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Simply awk/sed solution required - Split a file on fields - another additional question

Hi All,

A nice easy one being an extension of two previously answered questions. Should be nice easy points up for grabs.

For reference see the following two PAQ's:

First Question:
http://www.experts-exchange.com/Programming/Programming_Platforms/Unix_Programming/Q_21763311.html
Second Question:
http://www.experts-exchange.com/Programming/Programming_Platforms/Unix_Programming/Q_21764891.html

The input is ever so slightly different, and the output required is ever so slightly different.
Ozo's answer from the second PAQ is great - it works.

So can base off this or re-work if you like.

------------------------------------------
INPUT ATTRIBUTES:

* Text file to be split into multiple files
* Delimeters start with two consecutive pipes and consist of 7 pipes

DELIMITER EXAMPLES:

a) ||XX|123456|A111|||
b) ||XX|123456|A111|0212345678||
c) ||XX|123456|A111|(02) 12345678||
d) ||XX|123456|A111|(02) 12345678|test@email.com|

a) The first example are the only compulsory fields
XX=company code
123456=booking which could be 5 or 6 digits
A111=series which is letter and number combo

b) Also contains a phone number

c) The phone number can contain spaces and brackets

d) Also can contain email address

AIM:

* To convert text file into multiple text files based on file names above
* Filenames should be unique
* Filenames should unclude YYYYMMDD_HHMM to ensure uniqueness
* Files produced should maintain the pipe delimiter as line number one
* Junk text found in file prior to first pipe should be discarded

INPUT FILE EXAMPLE:
VVVVVVVVVVVVVVVVVVVVVVVVVV
Possible junk text to be discarded
||AA|111111|E123|||
Contents of file one
||XX|222222|A111|(02) 12345678||
Contents of file two
||XX|222222|A111|0212345678||
Contents of file three
^^^^^^^^^^^^^^^^^^^^^^^

OUTPUT FILES PRODUCED:

AA111111_20060518_1614_001.DOC
XX222222_20060518_1614_002.DOC
XX222222_20060518_1614_003.DOC

NOTE:

AA111111_20060518_1614_001.DOC would contain:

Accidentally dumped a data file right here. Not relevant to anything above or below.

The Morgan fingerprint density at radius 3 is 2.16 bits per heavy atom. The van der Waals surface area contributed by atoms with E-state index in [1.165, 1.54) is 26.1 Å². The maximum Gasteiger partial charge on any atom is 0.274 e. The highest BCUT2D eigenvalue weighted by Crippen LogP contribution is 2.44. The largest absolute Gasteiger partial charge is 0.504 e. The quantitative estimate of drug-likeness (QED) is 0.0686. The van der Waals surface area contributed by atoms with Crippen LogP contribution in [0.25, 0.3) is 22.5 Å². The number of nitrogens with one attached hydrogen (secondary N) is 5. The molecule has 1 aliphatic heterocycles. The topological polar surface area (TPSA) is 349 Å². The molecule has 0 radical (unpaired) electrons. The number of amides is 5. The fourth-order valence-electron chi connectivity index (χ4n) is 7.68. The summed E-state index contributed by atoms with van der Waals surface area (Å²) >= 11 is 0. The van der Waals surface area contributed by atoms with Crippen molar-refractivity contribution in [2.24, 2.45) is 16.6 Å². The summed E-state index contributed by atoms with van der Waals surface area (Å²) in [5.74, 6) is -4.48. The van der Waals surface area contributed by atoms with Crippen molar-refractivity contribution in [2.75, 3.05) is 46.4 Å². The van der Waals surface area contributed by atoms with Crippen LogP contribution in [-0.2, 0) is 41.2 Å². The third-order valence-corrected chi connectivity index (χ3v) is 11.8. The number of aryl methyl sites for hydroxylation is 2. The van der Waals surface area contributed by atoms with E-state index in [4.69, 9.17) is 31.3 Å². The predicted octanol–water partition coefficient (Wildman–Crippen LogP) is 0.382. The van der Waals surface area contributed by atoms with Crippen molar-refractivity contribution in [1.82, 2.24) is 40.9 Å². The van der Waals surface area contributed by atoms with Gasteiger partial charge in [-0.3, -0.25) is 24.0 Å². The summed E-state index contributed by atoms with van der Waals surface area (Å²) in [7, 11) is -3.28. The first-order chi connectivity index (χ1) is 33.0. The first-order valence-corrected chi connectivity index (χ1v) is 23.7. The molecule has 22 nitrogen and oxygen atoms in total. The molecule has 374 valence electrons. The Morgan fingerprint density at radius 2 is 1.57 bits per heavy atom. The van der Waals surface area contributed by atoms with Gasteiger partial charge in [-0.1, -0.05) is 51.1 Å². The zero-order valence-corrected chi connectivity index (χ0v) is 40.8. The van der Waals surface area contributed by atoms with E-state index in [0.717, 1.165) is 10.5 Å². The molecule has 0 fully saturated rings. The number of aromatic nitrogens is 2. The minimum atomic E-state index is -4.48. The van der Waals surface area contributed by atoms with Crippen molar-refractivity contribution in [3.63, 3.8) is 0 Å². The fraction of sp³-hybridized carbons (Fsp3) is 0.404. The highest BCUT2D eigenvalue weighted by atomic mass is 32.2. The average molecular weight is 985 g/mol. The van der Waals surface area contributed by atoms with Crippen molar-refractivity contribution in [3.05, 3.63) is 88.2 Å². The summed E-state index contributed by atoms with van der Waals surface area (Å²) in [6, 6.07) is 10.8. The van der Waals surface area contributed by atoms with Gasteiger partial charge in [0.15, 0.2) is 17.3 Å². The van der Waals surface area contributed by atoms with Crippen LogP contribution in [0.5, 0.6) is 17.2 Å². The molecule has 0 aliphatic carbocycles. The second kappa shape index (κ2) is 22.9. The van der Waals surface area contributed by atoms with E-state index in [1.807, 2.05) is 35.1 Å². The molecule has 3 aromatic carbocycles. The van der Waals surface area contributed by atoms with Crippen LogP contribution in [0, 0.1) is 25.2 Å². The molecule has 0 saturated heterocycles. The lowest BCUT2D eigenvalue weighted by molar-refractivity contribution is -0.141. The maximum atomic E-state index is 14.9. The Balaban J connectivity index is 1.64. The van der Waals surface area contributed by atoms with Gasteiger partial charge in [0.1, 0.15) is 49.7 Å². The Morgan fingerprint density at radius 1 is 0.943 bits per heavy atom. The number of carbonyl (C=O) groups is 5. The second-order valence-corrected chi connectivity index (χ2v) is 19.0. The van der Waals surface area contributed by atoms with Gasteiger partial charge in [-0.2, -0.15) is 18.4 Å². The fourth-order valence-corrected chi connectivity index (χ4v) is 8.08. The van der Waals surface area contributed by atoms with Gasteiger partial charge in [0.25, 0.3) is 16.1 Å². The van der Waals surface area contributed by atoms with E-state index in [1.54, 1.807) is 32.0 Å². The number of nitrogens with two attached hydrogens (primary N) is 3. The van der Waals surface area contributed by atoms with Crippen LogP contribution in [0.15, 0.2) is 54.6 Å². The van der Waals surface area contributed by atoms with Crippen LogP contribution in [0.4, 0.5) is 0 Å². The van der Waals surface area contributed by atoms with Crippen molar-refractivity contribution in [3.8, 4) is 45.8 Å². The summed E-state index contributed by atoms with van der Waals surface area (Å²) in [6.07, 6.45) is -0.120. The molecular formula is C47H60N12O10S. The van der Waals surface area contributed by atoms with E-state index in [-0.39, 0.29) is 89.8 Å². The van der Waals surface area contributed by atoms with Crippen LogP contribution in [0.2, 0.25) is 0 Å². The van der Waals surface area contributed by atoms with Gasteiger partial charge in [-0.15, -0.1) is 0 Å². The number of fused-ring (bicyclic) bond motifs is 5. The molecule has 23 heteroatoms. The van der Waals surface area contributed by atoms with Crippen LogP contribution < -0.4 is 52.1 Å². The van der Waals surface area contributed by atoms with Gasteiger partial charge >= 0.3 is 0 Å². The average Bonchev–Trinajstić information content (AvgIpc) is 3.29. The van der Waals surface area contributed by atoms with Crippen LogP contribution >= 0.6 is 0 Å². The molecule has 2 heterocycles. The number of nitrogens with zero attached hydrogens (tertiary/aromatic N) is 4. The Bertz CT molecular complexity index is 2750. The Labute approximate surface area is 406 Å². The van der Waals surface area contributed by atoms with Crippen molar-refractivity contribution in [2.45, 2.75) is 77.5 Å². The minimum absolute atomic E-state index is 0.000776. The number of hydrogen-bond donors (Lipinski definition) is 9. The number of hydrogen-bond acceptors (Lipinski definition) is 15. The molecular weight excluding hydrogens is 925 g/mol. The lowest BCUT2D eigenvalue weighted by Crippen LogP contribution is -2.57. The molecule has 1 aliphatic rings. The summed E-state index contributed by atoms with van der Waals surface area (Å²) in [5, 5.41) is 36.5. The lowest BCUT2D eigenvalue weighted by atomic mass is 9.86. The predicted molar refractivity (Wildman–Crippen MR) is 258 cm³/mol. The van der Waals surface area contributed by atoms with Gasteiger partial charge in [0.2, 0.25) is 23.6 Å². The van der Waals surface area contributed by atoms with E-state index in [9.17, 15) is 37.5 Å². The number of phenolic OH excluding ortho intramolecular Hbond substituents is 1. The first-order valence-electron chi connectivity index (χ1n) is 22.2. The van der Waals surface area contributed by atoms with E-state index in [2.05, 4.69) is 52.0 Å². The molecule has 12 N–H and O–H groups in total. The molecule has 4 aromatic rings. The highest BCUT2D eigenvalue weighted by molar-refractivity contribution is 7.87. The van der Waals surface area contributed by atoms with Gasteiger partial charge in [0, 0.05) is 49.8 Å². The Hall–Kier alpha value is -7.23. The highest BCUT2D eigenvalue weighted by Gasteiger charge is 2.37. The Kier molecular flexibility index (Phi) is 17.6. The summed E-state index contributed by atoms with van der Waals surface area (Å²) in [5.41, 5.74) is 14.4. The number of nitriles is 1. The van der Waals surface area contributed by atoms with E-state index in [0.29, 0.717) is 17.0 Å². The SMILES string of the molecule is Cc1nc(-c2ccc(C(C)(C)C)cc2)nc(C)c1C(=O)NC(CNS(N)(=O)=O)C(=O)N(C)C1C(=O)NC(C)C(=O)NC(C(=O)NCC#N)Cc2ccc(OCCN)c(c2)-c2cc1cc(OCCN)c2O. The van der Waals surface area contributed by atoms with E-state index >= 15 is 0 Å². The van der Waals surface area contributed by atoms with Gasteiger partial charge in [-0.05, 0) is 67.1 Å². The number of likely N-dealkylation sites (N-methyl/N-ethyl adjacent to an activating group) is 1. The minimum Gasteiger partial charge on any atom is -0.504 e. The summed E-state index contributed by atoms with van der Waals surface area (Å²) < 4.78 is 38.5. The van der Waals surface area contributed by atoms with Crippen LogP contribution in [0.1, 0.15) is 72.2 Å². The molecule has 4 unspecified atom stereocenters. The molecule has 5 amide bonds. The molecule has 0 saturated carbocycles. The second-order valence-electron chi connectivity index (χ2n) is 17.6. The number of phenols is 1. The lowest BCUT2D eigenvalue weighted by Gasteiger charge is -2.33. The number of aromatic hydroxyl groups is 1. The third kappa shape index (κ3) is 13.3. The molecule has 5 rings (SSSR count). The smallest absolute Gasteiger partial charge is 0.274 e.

VVVVVVVVVVVVVVVVVVVVVVVVVV
||AA|111111|E123|||
Contents of file one
^^^^^^^^^^^^^^^^^^^^^^^

Thanks in advance,
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glennstewart
Asked:
glennstewart
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1 Solution
 
ahoffmannCommented:
gawk -F'|' '{if(x==$4){c++}else{c=0}f=sprintf("%s%s_20060518_1614_%03d.DOC",$3,$4,c);x=$4;print $0 > f}' file
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glennstewartAuthor Commented:
Not sure if GNU awk is installed on the client systems, but for the sake of keeping with what we have - okay to use nawk or awk.

The above gawk has the fixed string 20060518_1614. This was purely for example and needs to be the time at the time the script is run. Therefore, I guess my only dilemma was figuring out how to get a ksh string variable into the awk/nawk.

The following appears in the script:

typeset -r DateTime=$(date \+%Y%m%d_%H%M)

My first (albeit very clumsy) attempt was to alter the original solution by:

awk -F'|' 'BEGIN{f="dummy"} \
/^\|\|/{f=$3 $4 sprintf("_%03d",++count)}{print >>f_$DateTime}' \
$CAL_REPTDIR/$SplitFile.OLD

The file GLENN.TST contains:
||AU|11111|E111|(11) 11111111||
TEST 1
||AU|22222|E222|||
TEST 2
||AU|33333|E333|3333333333|test@email.com|
TEST 3

This is split up into 3 files:
||AU|11111|E111|(11) 11111111||
||AU|22222|E222|||
||AU|33333|E333|3333333333|test@email.com|

Instead of if run at let's say, 19th May 2006 @ 0916:

AU11111_20060519_0916_001.DOC
AU22222_20060519_0916_002.DOC
AU33333_20060519_0916_003.DOC

i.e.
AU11111_${DateTime}_001.DOC
AU22222_${DateTime}_002.DOC
AU33333_${DateTime}_003.DOC
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glennstewartAuthor Commented:
Have increased points due to no replies
0